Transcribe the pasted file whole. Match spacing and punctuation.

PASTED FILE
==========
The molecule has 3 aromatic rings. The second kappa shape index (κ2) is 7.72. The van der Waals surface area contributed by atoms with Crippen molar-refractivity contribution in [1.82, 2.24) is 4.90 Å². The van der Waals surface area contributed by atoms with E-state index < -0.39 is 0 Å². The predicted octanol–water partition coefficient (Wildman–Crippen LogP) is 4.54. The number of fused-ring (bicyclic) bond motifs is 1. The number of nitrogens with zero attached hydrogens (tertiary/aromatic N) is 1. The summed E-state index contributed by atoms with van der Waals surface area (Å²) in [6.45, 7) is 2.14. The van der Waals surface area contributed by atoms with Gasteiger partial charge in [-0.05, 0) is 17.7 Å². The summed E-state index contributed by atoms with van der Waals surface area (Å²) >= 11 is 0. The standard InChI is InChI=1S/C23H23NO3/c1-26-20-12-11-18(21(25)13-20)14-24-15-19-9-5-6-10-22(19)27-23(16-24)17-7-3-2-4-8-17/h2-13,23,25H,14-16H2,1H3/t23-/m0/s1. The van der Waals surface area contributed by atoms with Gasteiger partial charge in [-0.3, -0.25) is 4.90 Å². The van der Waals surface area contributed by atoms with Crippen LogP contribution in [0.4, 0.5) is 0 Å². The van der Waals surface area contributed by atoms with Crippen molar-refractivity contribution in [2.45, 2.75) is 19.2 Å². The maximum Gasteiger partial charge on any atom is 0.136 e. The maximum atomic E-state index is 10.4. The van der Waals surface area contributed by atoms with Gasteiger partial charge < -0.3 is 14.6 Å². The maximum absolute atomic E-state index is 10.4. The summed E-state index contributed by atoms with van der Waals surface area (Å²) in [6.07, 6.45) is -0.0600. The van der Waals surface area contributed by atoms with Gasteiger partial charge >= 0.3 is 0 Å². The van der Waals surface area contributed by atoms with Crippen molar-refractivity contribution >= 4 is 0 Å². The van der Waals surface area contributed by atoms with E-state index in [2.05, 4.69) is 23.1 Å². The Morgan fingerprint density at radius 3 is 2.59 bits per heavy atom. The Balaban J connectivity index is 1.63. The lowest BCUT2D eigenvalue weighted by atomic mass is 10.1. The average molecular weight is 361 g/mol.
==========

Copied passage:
The molecule has 3 aromatic rings. The second kappa shape index (κ2) is 7.72. The van der Waals surface area contributed by atoms with Crippen molar-refractivity contribution in [1.82, 2.24) is 4.90 Å². The van der Waals surface area contributed by atoms with E-state index < -0.39 is 0 Å². The predicted octanol–water partition coefficient (Wildman–Crippen LogP) is 4.54. The number of fused-ring (bicyclic) bond motifs is 1. The number of nitrogens with zero attached hydrogens (tertiary/aromatic N) is 1. The summed E-state index contributed by atoms with van der Waals surface area (Å²) in [6.45, 7) is 2.14. The van der Waals surface area contributed by atoms with Gasteiger partial charge in [-0.05, 0) is 17.7 Å². The summed E-state index contributed by atoms with van der Waals surface area (Å²) >= 11 is 0. The standard InChI is InChI=1S/C23H23NO3/c1-26-20-12-11-18(21(25)13-20)14-24-15-19-9-5-6-10-22(19)27-23(16-24)17-7-3-2-4-8-17/h2-13,23,25H,14-16H2,1H3/t23-/m0/s1. The van der Waals surface area contributed by atoms with Gasteiger partial charge in [-0.3, -0.25) is 4.90 Å². The van der Waals surface area contributed by atoms with Crippen LogP contribution in [0.4, 0.5) is 0 Å². The van der Waals surface area contributed by atoms with Crippen molar-refractivity contribution in [2.45, 2.75) is 19.2 Å². The maximum Gasteiger partial charge on any atom is 0.136 e. The maximum atomic E-state index is 10.4. The van der Waals surface area contributed by atoms with Gasteiger partial charge < -0.3 is 14.6 Å². The maximum absolute atomic E-state index is 10.4. The summed E-state index contributed by atoms with van der Waals surface area (Å²) in [6.07, 6.45) is -0.0600. The van der Waals surface area contributed by atoms with Gasteiger partial charge >= 0.3 is 0 Å². The van der Waals surface area contributed by atoms with Crippen molar-refractivity contribution >= 4 is 0 Å². The van der Waals surface area contributed by atoms with E-state index in [2.05, 4.69) is 23.1 Å². The Morgan fingerprint density at radius 3 is 2.59 bits per heavy atom. The Balaban J connectivity index is 1.63. The lowest BCUT2D eigenvalue weighted by atomic mass is 10.1. The average molecular weight is 361 g/mol.